God Kept His Promise

“Brothers, sons of the family of Abraham, and those among you who fear God, to us has been sent the message of this salvation.”

(Acts 13:26 ESV)

Family… it’s often a love/hate relationship. Do you ever struggle with your family? I think we all do. We love them, we fight with them, sometimes we say we hate them, and then we realize we still love them, again and again. I grew up with three other brothers, four boys, no girls. Mom didn’t count, and she didn’t have a chance. She lived in a boys world. One thing I know about brothers. We can fight with each other, and then turn right around and defend one another. I can pick on my brother, but you had better not. Paul had a similar relationship with his brothers, the sons of the family of Abraham. He loved them, he fought with them, he struggled with them, but he wanted them to hear the truth. I want you to hear the truth, too…

While I didn’t quote Paul’s entire sermon/speech from Acts 13 above, I would encourage you to take a moment to go read it, here. Paul and Barnabas left the island of Cyprus and sailed north to the port city of Perga in Pamphylia. From there, they made their way north to the main city of that region, Antioch of Pisidia. Paul immediately made his way to the local synagogue on the Sabbath, and joined the local Jews in worship. While at the synagogue, Paul is invited to address the group. Take a moment to notice the contrast between Paul’s address in the synagogue and Stephen’s address to the Sanhedrin Council and High Priest (see Acts 7). I don’t know whether Paul consciously chose to follow Stephen’s pattern, but there are certainly some striking similarities.

Paul begins by citing Israel’s history and then begins to show how Jesus is the fulfillment of God’s promises to the Jews. He even quotes several prophecies and then addresses the common Jewish misunderstanding regarding them. Notice that in Acts 13:36-37, after Paul has quoted Psalm 16:10, he clarifies what appears to have been a common Jewish interpretation by noting that King David is not the fulfillment of this promise since David died and his body did experience corruption. He uses this promise as a way of introducing the resurrection of Jesus and the many living eyewitnesses of that event who can testify to its truth.

Just for a minute, take a look at a few of these promises:

The sin that was introduced into the world by the serpent in the garden, will be resolved by a child of Eve: “I will put enmity between you and the woman, and between your offspring and her offspring; he shall bruise your head, and you shall bruise his heel.” (Genesis 3:15 ESV)

A few generations later, God gives more specifics to Abraham. This child that will break the curse will come through Abraham’s lineage: “I will bless those who bless you, and him who dishonors you I will curse, and in you all the families of the earth shall be blessed.” (Genesis 12:3 ESV)

Three generations later, God gives more details. The child He has promised to resolve this issue will come through Abraham’s grandson, Judah: “The scepter shall not depart from Judah, nor the ruler’s staff from between his feet, until tribute comes to him; and to him shall be the obedience of the peoples.” (Genesis 49:10 ESV)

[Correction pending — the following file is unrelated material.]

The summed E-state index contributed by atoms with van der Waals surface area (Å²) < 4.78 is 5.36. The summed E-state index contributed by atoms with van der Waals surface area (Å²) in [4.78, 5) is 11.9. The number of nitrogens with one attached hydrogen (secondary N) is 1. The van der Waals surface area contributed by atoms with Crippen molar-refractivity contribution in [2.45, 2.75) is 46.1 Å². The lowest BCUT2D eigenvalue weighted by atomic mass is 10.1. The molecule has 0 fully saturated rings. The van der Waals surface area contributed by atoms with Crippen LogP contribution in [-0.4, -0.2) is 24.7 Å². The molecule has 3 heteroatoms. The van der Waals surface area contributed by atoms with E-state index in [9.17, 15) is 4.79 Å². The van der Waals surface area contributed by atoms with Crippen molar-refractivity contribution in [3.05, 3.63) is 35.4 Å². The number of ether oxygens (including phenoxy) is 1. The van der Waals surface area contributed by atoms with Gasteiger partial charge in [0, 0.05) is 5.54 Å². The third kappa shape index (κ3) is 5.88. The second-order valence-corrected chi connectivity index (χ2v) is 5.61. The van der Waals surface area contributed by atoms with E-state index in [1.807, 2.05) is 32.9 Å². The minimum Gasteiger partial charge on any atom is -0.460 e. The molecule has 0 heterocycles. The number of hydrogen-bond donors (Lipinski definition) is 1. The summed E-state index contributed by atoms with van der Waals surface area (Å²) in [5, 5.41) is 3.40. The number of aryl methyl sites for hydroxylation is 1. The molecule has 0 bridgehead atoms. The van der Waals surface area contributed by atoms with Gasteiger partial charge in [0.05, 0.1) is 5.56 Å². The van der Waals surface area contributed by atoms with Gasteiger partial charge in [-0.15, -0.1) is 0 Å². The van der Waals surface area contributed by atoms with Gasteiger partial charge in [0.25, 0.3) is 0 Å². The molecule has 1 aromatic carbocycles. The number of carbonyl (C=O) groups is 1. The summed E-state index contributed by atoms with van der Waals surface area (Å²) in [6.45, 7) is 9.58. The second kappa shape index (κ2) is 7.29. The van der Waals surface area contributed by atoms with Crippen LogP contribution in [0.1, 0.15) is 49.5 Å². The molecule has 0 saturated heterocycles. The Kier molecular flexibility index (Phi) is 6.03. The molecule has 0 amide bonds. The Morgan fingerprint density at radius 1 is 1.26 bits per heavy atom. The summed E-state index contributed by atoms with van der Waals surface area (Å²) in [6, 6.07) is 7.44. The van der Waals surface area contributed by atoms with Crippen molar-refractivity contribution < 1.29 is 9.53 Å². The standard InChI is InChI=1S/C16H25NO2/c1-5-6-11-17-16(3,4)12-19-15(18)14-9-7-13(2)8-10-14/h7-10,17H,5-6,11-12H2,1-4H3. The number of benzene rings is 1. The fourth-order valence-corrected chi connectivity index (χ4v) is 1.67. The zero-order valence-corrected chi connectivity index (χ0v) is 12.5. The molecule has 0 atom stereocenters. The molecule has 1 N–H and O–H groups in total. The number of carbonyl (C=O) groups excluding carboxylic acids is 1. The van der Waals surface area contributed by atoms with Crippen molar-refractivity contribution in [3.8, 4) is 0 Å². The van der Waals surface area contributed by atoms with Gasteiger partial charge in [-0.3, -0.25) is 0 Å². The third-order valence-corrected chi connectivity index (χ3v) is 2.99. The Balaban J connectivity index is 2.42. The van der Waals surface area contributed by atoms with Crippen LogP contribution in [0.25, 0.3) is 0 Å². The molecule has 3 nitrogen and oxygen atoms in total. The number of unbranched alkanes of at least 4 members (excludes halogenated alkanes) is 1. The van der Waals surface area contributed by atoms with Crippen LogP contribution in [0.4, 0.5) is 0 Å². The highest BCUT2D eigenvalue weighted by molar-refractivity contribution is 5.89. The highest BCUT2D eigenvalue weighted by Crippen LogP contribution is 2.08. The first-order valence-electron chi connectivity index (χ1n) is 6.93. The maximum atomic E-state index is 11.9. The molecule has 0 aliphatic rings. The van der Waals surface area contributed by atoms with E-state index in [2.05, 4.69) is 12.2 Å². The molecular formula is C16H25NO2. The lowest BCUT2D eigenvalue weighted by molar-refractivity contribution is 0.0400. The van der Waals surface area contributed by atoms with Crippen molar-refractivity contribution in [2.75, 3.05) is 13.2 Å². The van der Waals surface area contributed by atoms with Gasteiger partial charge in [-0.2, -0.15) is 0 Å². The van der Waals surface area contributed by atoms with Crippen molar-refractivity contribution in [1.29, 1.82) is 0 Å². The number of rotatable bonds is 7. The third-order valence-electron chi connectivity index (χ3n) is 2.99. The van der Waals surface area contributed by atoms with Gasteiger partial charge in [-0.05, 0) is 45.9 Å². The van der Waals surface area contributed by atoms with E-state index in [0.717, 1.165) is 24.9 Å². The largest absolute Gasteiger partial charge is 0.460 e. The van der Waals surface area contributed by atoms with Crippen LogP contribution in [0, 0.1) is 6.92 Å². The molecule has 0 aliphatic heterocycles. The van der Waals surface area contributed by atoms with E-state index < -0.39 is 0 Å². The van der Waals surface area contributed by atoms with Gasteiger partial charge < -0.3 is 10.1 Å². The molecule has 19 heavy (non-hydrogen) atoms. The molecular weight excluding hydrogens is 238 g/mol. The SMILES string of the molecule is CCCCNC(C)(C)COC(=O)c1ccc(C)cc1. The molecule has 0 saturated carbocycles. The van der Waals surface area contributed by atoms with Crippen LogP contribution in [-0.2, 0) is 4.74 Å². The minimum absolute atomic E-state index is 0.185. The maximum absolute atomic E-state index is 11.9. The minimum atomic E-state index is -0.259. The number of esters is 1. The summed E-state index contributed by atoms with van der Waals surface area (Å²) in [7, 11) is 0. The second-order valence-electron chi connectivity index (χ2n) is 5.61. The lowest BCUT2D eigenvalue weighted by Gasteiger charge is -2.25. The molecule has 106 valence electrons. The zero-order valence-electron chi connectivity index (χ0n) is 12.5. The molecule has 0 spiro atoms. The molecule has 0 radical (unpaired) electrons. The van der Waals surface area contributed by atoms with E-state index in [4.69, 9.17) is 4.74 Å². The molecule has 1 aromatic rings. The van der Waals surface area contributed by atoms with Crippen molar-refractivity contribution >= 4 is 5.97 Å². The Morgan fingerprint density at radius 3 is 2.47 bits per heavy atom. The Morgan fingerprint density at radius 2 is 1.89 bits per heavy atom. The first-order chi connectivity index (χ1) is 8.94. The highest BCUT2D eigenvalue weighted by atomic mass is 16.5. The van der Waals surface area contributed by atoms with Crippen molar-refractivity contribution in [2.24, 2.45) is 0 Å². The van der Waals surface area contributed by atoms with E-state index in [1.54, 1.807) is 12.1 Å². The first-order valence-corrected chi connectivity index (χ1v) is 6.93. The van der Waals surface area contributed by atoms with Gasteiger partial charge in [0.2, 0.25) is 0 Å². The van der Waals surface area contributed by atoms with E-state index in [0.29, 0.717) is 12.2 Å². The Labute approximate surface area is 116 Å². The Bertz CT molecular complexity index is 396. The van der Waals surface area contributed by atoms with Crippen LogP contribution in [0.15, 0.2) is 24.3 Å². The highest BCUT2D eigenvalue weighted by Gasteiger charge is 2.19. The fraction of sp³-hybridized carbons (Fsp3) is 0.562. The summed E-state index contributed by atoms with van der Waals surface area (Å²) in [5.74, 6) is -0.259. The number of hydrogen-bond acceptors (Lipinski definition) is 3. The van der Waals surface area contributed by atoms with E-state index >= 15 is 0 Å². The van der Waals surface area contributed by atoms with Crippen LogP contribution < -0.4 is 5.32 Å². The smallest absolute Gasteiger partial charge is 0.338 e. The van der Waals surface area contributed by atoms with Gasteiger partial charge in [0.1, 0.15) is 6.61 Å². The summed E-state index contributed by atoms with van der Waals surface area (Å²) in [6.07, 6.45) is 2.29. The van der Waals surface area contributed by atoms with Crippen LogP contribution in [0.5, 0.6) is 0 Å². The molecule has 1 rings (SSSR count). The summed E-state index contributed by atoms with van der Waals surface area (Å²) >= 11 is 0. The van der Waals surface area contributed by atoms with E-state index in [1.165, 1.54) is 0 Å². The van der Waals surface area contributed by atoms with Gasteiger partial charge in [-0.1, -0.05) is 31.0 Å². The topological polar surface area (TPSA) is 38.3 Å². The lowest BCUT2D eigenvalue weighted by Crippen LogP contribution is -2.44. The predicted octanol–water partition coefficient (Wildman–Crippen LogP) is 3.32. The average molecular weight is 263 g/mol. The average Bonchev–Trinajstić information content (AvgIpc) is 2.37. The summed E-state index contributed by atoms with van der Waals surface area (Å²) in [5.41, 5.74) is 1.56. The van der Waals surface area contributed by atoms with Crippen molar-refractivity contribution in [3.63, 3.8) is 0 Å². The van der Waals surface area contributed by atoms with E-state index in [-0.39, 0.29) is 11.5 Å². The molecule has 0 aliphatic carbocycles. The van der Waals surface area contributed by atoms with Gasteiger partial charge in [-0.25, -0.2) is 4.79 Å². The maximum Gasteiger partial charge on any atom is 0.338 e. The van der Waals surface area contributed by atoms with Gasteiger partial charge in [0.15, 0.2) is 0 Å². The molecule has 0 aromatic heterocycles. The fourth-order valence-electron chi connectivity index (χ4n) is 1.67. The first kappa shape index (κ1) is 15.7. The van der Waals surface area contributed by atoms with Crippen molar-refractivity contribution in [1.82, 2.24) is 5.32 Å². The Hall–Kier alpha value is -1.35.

Several hundred years later, God declares to King David that the promised redeemer will come from his house: “When your days are fulfilled and you lie down with your fathers, I will raise up your offspring after you, who shall come from your body, and I will establish his kingdom. He shall build a house for my name, and I will establish the throne of his kingdom forever. I will be to him a father, and he shall be to me a son. (2 Samuel 7:12-14 ESV see also: cf. Psalm 89:35-36; 132:11)

After years of waiting and wondering, God provides more details through the prophet Isaiah: “For to us a child is born, to us a son is given; and the government shall be upon his shoulder, and his name shall be called Wonderful Counselor, Mighty God, Everlasting Father, Prince of Peace. Of the increase of his government and of peace there will be no end, on the throne of David and over his kingdom, to establish it and to uphold it with justice and with righteousness from this time forth and forevermore. The zeal of the Lord of hosts will do this.” (Isaiah 9:6-7 ESV)

Finally, the prophet Micah tells us where the is son would be born and from whence He came: “But you, O Bethlehem Ephrathah, who are too little to be among the clans of Judah, from you shall come forth for me one who is to be ruler in Israel, whose coming forth is from of old, from ancient days.” (Micah 5:2 ESV)

I know you didn’t come for a history lesson, but be patient with me a moment longer. Paul wanted his audience to understand that the things he was telling them wasn’t some new, radically crazy idea. Well it was, it was new “to them” but it was precisely what God had been promising from the opening verses of Genesis but what most of them had completely overlooked and missed. This wasn’t a new story, it was an ancient story. In fact, as Micah stated it, it was from “of old, from ancient days.” This wasn’t a NEW plan, it was THE plan all along. This WAS the story of the Old Testament and IS the story of the New – Jesus is the fulfillment of ALL of God’s promises. He is the promised redeemer of Israel and of the nations.